Fifth, in the past few years I've heard very little about "real-time BI", or real-time anything for that matter. Last year, I heard one of my favorite Gartner analysts, Roy Schulte, speak about real-time operational intelligence in the form of complex event processing (CEP) and business activity monitoring (BAM), which is very IT-centric. This year, his real-time operational intelligence talk didn't mention CEP or BAM once! It was all business value.

I'm betting real-time is more about the business, not the technology--which probably has to do with the fact that information is constantly changing and the decision window continues to compress. Where the business used to be able to wait a few months or a few weeks, now they need information as it happens so they can make real-time decisions. That's something I like to call "business real-time."

Sixth, "big data" is everywhere, and it seems to be in every BI vendor's booth, too. But I noticed something interesting. At one of the full-conference sessions, the question was asked; "Will you be buying a big-data solution this year?" Amazingly, only a few of the thousands of attendees raised their hands. I have to admit, I was a bit perplexed (as was the analyst). How could something with so much hype have so little "buying" interest from the BI community? It may be due to one or all of these possibilities:

  • --Companies aren't buying big-data products, but rather using open source to do it themselves.
  • --The BI community polled is not the buyer of big-data solutions. Although big data has been co-opted under the BI moniker, it's actually very different from traditional BI, which may be the reason many big data solutions are being built (and bought) by non-BI groups within an organization.
  • --Big data is still very much in the hype cycle and there may not be as much buying as there is dabbling.

Finally, the BI budget is shifting from IT to the line-of-business, which makes perfect sense to me. Now that the line-of-business is sick of dumping everything into Excel and they've gotten a taste of DIY with Qliktech and Tableau, this saying reigns true: "The more you get, the more you want." If the line-of-business can do data discovery themselves, why not do more BI, such as real-time, SaaS and even big data analytics themselves. So what does all this mean? The line-of-business can "buy" BI themselves.

That's my quick-and-dirty synopsis. Be on the lookout: Everything is pointing toward a big resurgence in BI. We may not see the hockey-stick growth in 2012, but I'm predicting we'll definitely see it in 2013. Where do you see the business intelligence market going in the year to come?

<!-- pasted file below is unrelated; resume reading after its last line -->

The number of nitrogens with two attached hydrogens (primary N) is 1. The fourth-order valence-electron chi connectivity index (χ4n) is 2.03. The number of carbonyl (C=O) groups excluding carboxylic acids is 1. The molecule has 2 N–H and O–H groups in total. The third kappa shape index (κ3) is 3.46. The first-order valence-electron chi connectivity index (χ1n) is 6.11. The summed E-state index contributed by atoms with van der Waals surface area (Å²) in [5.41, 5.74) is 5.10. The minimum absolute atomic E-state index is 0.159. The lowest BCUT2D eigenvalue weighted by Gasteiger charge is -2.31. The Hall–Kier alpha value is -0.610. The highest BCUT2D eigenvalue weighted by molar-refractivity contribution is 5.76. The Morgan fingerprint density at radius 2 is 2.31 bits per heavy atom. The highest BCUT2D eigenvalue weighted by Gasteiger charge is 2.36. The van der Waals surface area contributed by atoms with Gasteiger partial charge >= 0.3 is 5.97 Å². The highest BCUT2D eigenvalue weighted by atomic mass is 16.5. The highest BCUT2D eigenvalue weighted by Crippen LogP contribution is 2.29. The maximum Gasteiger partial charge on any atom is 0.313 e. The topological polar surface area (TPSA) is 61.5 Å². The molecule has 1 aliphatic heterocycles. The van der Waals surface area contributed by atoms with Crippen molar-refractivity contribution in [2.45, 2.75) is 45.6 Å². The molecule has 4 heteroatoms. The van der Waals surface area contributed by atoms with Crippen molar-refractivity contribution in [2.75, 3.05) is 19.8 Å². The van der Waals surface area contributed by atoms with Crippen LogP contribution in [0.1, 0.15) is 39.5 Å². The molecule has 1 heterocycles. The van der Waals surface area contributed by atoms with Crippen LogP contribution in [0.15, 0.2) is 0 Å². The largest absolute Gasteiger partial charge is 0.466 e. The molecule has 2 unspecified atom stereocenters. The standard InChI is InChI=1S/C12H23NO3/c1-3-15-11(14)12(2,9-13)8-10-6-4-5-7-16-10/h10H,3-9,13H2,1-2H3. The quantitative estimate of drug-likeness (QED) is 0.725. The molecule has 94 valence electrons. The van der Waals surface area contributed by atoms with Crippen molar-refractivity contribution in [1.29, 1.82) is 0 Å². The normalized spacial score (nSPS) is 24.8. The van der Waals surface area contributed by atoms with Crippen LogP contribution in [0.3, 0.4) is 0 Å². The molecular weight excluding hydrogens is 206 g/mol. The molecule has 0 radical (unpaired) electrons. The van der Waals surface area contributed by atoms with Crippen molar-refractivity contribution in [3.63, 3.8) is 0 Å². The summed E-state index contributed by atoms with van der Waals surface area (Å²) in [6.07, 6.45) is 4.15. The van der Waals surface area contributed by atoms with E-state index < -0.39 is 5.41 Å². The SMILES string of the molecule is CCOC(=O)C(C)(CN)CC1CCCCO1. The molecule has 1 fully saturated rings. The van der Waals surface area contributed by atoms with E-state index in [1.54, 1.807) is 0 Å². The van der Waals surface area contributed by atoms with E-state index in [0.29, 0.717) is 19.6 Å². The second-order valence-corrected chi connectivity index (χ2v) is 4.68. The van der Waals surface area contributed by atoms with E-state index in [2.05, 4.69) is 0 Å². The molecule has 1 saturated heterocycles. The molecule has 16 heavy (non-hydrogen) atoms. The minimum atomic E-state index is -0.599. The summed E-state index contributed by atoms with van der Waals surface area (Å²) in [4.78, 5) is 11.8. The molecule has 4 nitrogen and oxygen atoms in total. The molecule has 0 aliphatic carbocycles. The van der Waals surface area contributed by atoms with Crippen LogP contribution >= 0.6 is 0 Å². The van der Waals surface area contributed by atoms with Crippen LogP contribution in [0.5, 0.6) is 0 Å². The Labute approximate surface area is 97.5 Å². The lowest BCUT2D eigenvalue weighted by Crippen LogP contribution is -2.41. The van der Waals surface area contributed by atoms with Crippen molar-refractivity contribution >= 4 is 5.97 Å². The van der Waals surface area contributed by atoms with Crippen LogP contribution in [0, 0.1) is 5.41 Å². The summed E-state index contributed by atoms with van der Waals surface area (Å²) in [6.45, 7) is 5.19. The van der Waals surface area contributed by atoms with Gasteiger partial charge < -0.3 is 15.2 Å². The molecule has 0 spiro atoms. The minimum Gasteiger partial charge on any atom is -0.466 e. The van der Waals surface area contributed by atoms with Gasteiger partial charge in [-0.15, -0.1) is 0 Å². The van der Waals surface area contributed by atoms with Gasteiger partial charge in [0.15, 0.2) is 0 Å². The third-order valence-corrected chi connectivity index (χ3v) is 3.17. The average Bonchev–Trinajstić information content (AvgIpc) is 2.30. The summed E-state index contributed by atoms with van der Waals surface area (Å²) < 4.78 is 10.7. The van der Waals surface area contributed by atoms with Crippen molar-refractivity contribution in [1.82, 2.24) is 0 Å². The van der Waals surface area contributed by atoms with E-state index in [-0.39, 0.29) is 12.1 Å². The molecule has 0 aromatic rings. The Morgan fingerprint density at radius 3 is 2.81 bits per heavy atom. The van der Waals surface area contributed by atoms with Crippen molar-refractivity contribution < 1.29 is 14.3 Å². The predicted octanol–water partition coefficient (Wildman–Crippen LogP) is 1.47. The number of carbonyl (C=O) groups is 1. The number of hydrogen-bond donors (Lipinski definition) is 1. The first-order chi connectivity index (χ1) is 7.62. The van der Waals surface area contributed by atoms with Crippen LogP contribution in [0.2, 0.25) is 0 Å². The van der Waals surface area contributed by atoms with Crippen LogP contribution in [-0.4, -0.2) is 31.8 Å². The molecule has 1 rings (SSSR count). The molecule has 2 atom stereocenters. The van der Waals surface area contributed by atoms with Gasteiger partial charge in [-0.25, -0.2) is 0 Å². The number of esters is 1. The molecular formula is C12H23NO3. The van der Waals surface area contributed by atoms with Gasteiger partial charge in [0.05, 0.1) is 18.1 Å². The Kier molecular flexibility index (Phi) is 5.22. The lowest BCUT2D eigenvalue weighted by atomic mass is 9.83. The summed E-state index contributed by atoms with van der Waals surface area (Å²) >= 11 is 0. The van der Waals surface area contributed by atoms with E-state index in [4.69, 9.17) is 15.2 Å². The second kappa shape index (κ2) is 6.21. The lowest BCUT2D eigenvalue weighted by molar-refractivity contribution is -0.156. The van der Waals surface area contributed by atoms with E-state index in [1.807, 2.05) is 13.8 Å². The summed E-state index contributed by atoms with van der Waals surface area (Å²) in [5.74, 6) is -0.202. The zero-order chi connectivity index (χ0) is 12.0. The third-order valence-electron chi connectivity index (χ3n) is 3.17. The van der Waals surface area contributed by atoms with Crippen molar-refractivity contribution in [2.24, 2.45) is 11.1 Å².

1 Comment

| Leave a comment

thanks for sharing BI trends and thought, agree, more light-weight BI tools will be available to increase wide adoption rate, to cultivate more business users.

However, I would say, as BI is not only just dash board, the behind scene, data life cycle management is key for BI's success and scale up, in this regard, IT still need take charge of vendor relationship, governance and security., etc, to keep data flow & growth, with long term holistic solutions. thanks

Leave a comment

This blog is all about real-time operational intelligence software, a new emerging segment of business intelligence. Read about the importance of being able to respond and react to changing business conditions as they happen. Learn the use cases, the benefits and everything in between

John Crupi

John Crupi is the CTO of JackBe Corp. In that role, he is entrusted with understanding market forces and business drivers to lead JackBe's technical vision and strategy. Crupi has more than 25 years of experience in enterprise software. Previously, he spent eight years with Sun Microsystems, serving as a distinguished engineer and CTO for Sun's Enterprise Web Services Practice. He is co-author of the highly popular Core J2EE Patterns book, has written many magazine articles and spoken to audiences around the world. He is a frequent blogger and, most recently, a two-time Washingtonian D.C., "Tech Titan."

Monthly Archives